Scottish livestock numbers still a concern
The Scottish Association of Meat Wholesalers (SAMW) has expressed concern over the future level of Scottish livestock, despite a report published this week showing that the decline in beef numbers seems to be showing some localised stabilisation.
The ‘Response from the Hills’ report published by the Scottish Agriculture College has indicated that improved financial returns for beef and sheep have increased confidence for upland producers with the industry “turning a corner” at national and regional level.
However SAMW president Alan Craig said that the high cow cull disposals in recent months continued to raise serious questions for the sector, with the impact on future calf numbers continuing to be felt throughout 2012.
He said: “Supplies are already extremely tight so, even if the most optimistic interpretation of current livestock figures plays out in reality, we’re still looking at another year of limited raw materials and a processing sector throughput which is well short of ideal.”
“The one firm statistic we have is that the pool of breeding cattle is currently 100,000 head smaller, in GB terms, than at this time in 2010. However you view the other figures which are out there, this remains worrying and is clearly an issue which the CAP reform process must address.”
Craig said that in order to preserve current numbers, funds needed to be channelled into the beef calf scheme.
He said: “An immediate response is needed on this if we’re to halt the decline in breeding numbers triggered by de-coupling in 2003. There’s definitely scope for calf payments to be increased under EU rules and we need to maximise this opportunity if we can by directing 10% of the single farm payment into national envelope schemes. We need action on this and the sooner the better.”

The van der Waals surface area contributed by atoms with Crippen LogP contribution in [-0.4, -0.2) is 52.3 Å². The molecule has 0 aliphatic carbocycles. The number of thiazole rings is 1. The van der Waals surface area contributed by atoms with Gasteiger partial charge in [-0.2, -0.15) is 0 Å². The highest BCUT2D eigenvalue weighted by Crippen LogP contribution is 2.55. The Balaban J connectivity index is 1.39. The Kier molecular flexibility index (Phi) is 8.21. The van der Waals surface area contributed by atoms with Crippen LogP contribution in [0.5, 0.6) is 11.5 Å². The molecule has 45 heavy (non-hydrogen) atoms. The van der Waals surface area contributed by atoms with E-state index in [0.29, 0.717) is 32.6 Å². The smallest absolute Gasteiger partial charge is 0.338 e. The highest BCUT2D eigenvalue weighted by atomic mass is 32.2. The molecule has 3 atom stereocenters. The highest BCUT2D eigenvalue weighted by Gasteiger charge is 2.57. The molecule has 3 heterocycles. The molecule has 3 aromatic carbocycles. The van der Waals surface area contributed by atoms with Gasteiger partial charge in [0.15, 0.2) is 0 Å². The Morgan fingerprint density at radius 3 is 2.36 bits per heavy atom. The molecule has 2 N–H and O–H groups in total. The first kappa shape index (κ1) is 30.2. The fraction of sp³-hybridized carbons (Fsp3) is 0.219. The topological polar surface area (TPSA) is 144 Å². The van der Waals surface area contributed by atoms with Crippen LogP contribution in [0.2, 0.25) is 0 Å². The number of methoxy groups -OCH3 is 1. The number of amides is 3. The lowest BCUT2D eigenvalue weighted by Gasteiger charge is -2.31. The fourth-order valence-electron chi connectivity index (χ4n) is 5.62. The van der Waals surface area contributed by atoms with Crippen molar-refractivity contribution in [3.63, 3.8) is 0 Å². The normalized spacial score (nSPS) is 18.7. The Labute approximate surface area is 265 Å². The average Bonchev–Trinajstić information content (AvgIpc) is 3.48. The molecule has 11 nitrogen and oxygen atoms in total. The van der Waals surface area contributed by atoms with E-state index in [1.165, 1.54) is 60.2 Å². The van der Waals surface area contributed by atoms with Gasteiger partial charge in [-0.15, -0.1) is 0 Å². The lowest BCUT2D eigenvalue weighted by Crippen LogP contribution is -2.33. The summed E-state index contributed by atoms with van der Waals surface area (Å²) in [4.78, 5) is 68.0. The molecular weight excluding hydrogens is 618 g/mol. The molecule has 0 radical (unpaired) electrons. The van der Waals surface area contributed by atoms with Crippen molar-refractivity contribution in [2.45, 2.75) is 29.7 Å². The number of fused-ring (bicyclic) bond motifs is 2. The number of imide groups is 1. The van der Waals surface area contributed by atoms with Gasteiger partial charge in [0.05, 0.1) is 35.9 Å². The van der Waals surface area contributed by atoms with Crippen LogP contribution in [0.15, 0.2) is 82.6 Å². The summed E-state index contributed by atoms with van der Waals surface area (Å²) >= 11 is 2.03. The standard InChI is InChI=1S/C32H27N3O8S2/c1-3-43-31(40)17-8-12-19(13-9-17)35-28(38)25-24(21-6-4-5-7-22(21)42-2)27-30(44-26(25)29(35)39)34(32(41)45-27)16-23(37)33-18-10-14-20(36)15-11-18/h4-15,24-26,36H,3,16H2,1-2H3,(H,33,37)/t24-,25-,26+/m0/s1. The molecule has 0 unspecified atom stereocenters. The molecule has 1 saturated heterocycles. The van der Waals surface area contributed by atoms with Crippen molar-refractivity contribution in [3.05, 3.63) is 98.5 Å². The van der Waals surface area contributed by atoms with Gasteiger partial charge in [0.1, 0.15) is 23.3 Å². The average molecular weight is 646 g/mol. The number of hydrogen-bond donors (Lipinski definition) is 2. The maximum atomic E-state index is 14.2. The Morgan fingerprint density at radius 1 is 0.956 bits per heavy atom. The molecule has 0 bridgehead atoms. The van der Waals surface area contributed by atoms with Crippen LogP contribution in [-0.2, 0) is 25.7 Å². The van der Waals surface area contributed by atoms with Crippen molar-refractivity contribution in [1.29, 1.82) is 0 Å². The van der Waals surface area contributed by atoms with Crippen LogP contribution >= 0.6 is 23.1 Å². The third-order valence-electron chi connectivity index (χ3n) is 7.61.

The SAC report notes that despite the global demand for beef and lamb which is keeping prices high, significant hikes in feed, fuel and fertiliser has meant that in many hill and upland areas, producers are still reliant on single farm payments and less favoured area supplements. And while calf registration figures are also up, the number of breeding sheep in Scotland is still at its lowest in over a century.
Although NFU Scotland welcomed the signs of stablisation of Scottish livestock, it remained cautious.
Livestock policy manager Penny Johnson said: “Margins in livestock production remain slim and it is clear from the SAC report that growing confidence in beef and sheep production is not shared across all part of Scotland. There are still many areas where loss of livestock is generating a catalogue of concerns. Lower stock numbers or, in the worst case, land abandonment has huge implications for the environment and also has a massive impact on the local economy.”
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